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‘Friendliest,’ not fittest, is key to evolutionary survival, scientists argue in book

Masisi, an orphan bonobo at Lola ya Bonobo sanctuary in Congo, holds the ear of Mistique, the village dog. (Vanessa Woods)

British naturalist Charles Darwin got it right, but maybe we got Darwin wrong.

Most people assume that Darwin was talking about physical strength when referring to “survival of the fittest,” meaning that a tougher, more resilient species always will win out over its weaker counterparts. But what if he didn’t mean that at all?

Scientists Brian Hare and Vanessa Woods, both researchers at Duke University’s Center for Cognitive Neuroscience, believe something else has been at work among species that have thrived throughout history, successfully reproducing to sustain themselves, and it has nothing to do with beating up the competition.

Their new book, “Survival of the Friendliest: Understanding Our Origins and Rediscovering Our Common Humanity,” posits that friendly partnerships among species and shared humanity have worked throughout centuries to ensure successful evolution. Species endure — humans, other animals and plants — they write, based on friendliness, partnership and communication. And they point to many life examples of cooperation and sociability to prove it.

“Survival of fittest, which is what everyone has in mind as evolution and natural selection, has done the most harm of any folk theory that has penetrated society,” Hare says. “People think of it as strong alpha males who deserve to win. That’s not what Darwin suggested, or what has been demonstrated. The most successful strategy in life is friendliness and cooperation, and we see it again and again.”

“Dogs are exhibit A,” he says. “They are the extremely friendly descendants of wolves. They were attracted to humans and became friendly to humans, and changed their behavior, appearance and developmental makeup. Sadly, their close relative, the wolf, is threatened and endangered in the few places where they live, whereas there are hundreds of millions of dogs. Dogs were the population of wolves that decided to rely on humans — rather than hunting — and that population won big.”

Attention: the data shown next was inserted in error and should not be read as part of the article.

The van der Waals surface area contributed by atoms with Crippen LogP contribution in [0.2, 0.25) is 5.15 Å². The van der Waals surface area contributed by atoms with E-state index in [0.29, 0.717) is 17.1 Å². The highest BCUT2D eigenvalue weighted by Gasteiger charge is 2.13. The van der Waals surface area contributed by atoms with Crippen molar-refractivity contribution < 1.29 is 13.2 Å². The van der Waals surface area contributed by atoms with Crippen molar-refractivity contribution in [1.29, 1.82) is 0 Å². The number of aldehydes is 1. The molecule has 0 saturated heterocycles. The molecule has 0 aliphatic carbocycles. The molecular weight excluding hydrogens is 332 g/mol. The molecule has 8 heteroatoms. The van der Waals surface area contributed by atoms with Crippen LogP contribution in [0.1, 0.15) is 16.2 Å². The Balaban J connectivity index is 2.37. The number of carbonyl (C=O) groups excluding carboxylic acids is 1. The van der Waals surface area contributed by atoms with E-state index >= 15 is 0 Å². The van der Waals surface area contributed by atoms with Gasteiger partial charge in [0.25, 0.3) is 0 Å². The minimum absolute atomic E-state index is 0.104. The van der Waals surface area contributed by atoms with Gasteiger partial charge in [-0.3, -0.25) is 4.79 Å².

In nature, for example, flowering plants attract animals to spread their pollen, forming a partnership that benefits both. “The plants provide food and energy, while the animals provide transportation for the pollen,” Hare says.

Before focusing on dog studies — Hare founded the Duke Canine Cognition Center — Hare and Woods studied bonobos, apes that are often confused with chimpanzees. But bonobos actually are quite different from chimps.

Chimps make war — males take charge — and can be quite violent, even killing one another. Bonobos, on the other hand, are governed by females, don’t kill one another and engage in sex to maintain a peaceful collective temperament. Bonobos also are natural sharers. They enjoy sharing food with other bonobos, and never outgrow their willingness to do so, unlike chimpanzees, who become more selfish in adulthood.

“The friendliest male bonobo is more successful than the unfriendliest chimpanzee,” Hare says, referring to reproduction. “The most successful bonobo males have more offspring than the most successful alpha male chimpanzees”

For humans to continue to evolve successfully, he says, “friendliness is the winning strategy. Social problems require social solutions. The secret to our species’ success is the same as it is with dogs and bonobos. We are the friendliest human species that ever evolved, which has allowed us to outcompete other human species that are now extinct. When that mechanism is turned off, we can become unbelievably cruel. When it is turned on, it allows us to win. We win by cooperation and teamwork. Our uniquely human skills for cooperative communication can be used to solve the hardest social problems.”

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